How to Get Rid of Hyperpigmentation (Aging or Dark Spots)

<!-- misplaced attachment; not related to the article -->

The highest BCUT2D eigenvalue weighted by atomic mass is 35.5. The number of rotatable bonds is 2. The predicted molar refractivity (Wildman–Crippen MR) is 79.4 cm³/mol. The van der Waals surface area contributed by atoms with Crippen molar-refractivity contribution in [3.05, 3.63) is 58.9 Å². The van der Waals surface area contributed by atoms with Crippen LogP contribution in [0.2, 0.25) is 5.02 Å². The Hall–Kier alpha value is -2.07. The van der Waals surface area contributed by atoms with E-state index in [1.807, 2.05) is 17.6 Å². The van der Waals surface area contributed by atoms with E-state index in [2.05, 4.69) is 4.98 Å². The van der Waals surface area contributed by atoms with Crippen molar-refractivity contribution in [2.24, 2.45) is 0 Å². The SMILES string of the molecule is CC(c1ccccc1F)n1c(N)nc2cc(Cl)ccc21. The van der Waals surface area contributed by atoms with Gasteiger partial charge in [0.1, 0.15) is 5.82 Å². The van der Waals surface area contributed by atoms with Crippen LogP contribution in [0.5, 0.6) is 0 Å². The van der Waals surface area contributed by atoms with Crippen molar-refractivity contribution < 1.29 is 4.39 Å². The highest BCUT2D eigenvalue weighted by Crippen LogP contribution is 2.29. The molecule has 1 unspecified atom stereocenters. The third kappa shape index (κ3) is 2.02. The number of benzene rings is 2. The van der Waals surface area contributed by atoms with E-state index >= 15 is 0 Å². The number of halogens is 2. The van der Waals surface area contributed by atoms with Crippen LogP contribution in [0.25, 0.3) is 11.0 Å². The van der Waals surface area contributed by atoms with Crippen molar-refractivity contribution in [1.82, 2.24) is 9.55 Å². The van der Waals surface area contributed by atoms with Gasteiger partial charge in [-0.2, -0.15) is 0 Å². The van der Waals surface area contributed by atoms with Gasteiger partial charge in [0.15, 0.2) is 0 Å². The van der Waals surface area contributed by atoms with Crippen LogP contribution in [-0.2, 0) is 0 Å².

Skin trauma — such as acne, eczemabug bites, cuts, scrapes, even scratching or friction from, say, vigorous rubbing — can set off inflammation. Inflammation, in turn, can send pigment-producing cells into high gear, leaving behind a dark spot after the injury has healed. WhAccording to the Mayo Clinic, the sun’s UV rays trigger extra melanin production as a way to defend your skin from damage. That extra melanin is what gives you a tan. But when sun exposure is frequent or excessive it can make dark sunspots appear. Although sunspots are not cancerous, according to the American Society for Dermatologic Surgery, sun-exposed skin may develop precancerous blemishes that look similar to sunspots. en inflammation is the cause of discoloration it is often referred to as post-inflammatory hyperpigmentation.Additionally, according to the Cleveland Clinic, other hormonal medications used for birth control and menopause symptoms may cause melasma, as well as other types of medications discussed below.Certain drugs, including antibiotics, nonsteroidal anti-inflammatory drugs (NSAIDs), and antimalarials may all increase the risk of hyperpigmentation, according to a book published by StatPearls in July 2022. Some chemotherapy drugs can also cause temporary hyperpigmentation, per the advocacy group Cancer Connect. In the case of chemotherapy drugs, associated dark spots usually resolve 10 to 12 weeks after treatment ends as new skin cells replace dead ones.A good moisturizer can also restore the skin’s lipid, or fat, barrier, helping new skin cells stay healthy as they rise to the surface in place of old ones, notes the University of Tennessee Medical Center.”Scratching and picking at a spot will only increase the inflammation that’s responsible for skin discoloration,” says Jeanine Downie, MD, a dermatologist and the director of Image Dermatology in Montclair, New Jersey. “The more you mess with it now, the worse it’ll look later.” Treatments containing ingredients like vitamin C, licorice root, and kojic acid help reduce hyperpigmentation by inhibiting tyrosinase, an enzyme responsible for the formation of skin-darkening melanin,” says Ni’Kita Wilson, a cosmetic chemist in New York City. Research published in 2017 in the Journal of Enzyme Inhibition and Medicinal Chemistry supports Wilson’s advice, noting that the knowledge of the link between tyrosinase and excess melanin development has led to the rise of multiple OTC products with the aforementioned ingredients.